• Boardwalk Empire has been on my radar forever, will make the time in 2013.
  • The BBC’s Sherlock turned out better than America’s Elementary garbage!
  • Need to catch up on Nurse Jackie, her drug addictions recall fond memories of my cigarette and alcohol abuse.

Little Prejudice

I recently read Little Women immediately followed by Pride & Prejudice, each chronicles the lives of growing young women in a bygone era, so I thought I would review them in tandem for my first daily post. I will try to express my opinion of each book without spoiling the story for the uninitiated. Each review will receive one of these final ratings: No Bueno, Bueno, or Muy Bueno – because I’m random like that.

Little Women reads like a long winded fairy tale where you form a bond with the narrator who occasionally breaks the fourth wall, and the March family who we follow through adolescence and young adulthood. The main characters are the four young Marches, each seemingly embodying a distinct personality: Josephine the tough, Amy the lady, Beth the kind-hearted, and Meg the mature; their household is completed by their mother, affectionately called Marmee throughout, and a belligerent servant who speaks like a rapper writes. This book was meant for mothers to read to their daughters for lessons in patience, self-respect, self-esteem, and all the positive traits we wish upon them. Two problems, first, if we’re preaching life lessons including acceptance, then Josephine is clearly a lesbian, which shouldn’t bother anyone, and that opens the possibility that Beth is a special needs child. Second, the religious undertones and re-enforced gender roles: Josephine the lesbian is the only little woman interested in working, and none of these girls appear to be educated in any of the sciences, preferring inaudibly rousing speeches instead of intellectual debates. Alas, I am clearly not the target audience; and yet, I found the story endearing and the family likeable overall. Bueno.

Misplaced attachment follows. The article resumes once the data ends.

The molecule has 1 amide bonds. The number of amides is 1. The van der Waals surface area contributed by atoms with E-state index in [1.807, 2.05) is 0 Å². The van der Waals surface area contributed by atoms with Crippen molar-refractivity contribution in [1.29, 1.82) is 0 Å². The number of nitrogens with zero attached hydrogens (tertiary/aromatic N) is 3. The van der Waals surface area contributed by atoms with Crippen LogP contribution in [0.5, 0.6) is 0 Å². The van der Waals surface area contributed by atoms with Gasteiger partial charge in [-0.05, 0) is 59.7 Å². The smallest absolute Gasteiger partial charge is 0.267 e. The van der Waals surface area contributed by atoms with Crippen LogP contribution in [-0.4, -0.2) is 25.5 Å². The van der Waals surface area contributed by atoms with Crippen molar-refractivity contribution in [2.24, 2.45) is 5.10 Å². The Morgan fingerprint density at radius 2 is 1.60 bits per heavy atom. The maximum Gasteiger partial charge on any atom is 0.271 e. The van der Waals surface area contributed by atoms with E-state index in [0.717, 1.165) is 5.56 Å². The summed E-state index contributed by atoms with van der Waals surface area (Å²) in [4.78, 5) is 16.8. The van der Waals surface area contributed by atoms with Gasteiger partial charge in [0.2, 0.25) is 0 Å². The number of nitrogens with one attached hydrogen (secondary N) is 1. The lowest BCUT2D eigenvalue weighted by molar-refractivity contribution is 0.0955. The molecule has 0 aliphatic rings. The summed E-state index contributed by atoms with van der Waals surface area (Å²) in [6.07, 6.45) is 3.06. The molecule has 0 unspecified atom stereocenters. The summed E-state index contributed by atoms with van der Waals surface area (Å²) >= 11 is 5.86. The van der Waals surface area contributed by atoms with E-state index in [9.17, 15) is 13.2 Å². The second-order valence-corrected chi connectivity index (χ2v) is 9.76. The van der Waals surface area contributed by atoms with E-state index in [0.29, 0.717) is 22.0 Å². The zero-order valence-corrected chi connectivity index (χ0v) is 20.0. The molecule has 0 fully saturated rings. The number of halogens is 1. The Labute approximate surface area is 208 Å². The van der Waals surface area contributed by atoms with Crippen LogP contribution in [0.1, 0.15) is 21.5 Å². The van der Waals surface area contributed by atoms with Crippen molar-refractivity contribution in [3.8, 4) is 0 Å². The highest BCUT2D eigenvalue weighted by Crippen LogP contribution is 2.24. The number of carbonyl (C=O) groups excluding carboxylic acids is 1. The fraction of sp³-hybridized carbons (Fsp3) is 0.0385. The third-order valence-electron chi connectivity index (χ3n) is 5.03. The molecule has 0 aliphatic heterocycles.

Pride and Prejudice is a bit more grown up. My favorite quote opens the book:

It is a truth universally acknowledged, that a single man in possession of a good fortune must be in want of a wife.

The scene continues with Mrs. Bennet begging her husband to marry her daughter off to the neighborhood’s newest rich young bachelor. Quick tangent, when did parents stop arranging their children’s future? The Bennets have four daughters, the son-less theme continues; we’re primarily concerned with the two eldest Bennet daughters: Elizabeth the protagonist and Jane the beautiful. Their hearts-for-swords fencing partners are Mr. Darcy and Mr. Bingley, each of whom are wildly rich and terribly sought after. I took a particular liking to Mr. Darcy, because much like myself, we have a prideful air about us that regularly leaves people with snobbish impressions despite our disassociation. The Prejudice arises due to the Pride, we’re treated to plot twists and loads of pensive thoughts; quite frankly, too much pensive thought, and for adult affairs, this drawn out mystery thriller is lacking sexual tension. If lust isn’t required with your love, then this is the book for you: adult problems and mea culpa solutions without any passion. At least Jane Austen painted better villainy and deception in the world than the terror of science, and a little woman’’s malaise. Bueno.